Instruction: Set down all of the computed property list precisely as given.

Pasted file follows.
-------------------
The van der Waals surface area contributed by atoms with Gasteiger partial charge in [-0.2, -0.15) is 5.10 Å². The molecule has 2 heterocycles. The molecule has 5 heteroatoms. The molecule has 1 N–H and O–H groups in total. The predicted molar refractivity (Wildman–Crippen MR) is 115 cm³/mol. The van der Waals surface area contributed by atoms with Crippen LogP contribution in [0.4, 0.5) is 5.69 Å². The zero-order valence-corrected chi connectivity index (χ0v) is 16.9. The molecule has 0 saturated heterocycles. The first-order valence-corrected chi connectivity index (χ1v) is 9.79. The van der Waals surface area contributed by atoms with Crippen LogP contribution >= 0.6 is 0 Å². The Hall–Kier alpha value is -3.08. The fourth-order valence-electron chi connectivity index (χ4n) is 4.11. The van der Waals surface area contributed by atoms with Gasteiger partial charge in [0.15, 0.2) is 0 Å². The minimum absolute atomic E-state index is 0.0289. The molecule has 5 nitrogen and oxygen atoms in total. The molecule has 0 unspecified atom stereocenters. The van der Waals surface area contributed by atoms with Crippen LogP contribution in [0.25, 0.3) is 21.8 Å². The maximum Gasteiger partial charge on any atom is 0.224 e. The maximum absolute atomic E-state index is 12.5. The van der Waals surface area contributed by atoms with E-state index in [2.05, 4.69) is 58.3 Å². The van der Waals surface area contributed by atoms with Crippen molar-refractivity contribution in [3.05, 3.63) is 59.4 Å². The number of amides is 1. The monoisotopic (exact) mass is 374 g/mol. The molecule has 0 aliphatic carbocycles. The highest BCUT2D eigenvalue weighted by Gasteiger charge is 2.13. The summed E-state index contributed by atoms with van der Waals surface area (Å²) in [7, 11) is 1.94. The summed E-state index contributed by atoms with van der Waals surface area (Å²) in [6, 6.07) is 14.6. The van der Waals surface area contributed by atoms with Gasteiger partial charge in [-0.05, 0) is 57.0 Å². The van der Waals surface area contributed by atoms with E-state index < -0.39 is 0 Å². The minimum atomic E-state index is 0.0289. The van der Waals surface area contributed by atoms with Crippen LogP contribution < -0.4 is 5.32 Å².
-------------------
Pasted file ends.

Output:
The van der Waals surface area contributed by atoms with Gasteiger partial charge in [-0.2, -0.15) is 5.10 Å². The molecule has 2 heterocycles. The molecule has 5 heteroatoms. The molecule has 1 N–H and O–H groups in total. The predicted molar refractivity (Wildman–Crippen MR) is 115 cm³/mol. The van der Waals surface area contributed by atoms with Crippen LogP contribution in [0.4, 0.5) is 5.69 Å². The zero-order valence-corrected chi connectivity index (χ0v) is 16.9. The molecule has 0 saturated heterocycles. The first-order valence-corrected chi connectivity index (χ1v) is 9.79. The van der Waals surface area contributed by atoms with Crippen LogP contribution >= 0.6 is 0 Å². The Hall–Kier alpha value is -3.08. The fourth-order valence-electron chi connectivity index (χ4n) is 4.11. The van der Waals surface area contributed by atoms with Gasteiger partial charge in [0.15, 0.2) is 0 Å². The minimum absolute atomic E-state index is 0.0289. The molecule has 5 nitrogen and oxygen atoms in total. The molecule has 0 unspecified atom stereocenters. The van der Waals surface area contributed by atoms with Crippen LogP contribution in [0.25, 0.3) is 21.8 Å². The maximum Gasteiger partial charge on any atom is 0.224 e. The maximum absolute atomic E-state index is 12.5. The van der Waals surface area contributed by atoms with E-state index in [2.05, 4.69) is 58.3 Å². The van der Waals surface area contributed by atoms with Crippen molar-refractivity contribution in [3.05, 3.63) is 59.4 Å². The number of amides is 1. The monoisotopic (exact) mass is 374 g/mol. The molecule has 0 aliphatic carbocycles. The highest BCUT2D eigenvalue weighted by Gasteiger charge is 2.13. The summed E-state index contributed by atoms with van der Waals surface area (Å²) in [7, 11) is 1.94. The summed E-state index contributed by atoms with van der Waals surface area (Å²) in [6, 6.07) is 14.6. The van der Waals surface area contributed by atoms with Gasteiger partial charge in [-0.05, 0) is 57.0 Å². The van der Waals surface area contributed by atoms with E-state index < -0.39 is 0 Å². The minimum atomic E-state index is 0.0289. The van der Waals surface area contributed by atoms with Crippen LogP contribution < -0.4 is 5.32 Å².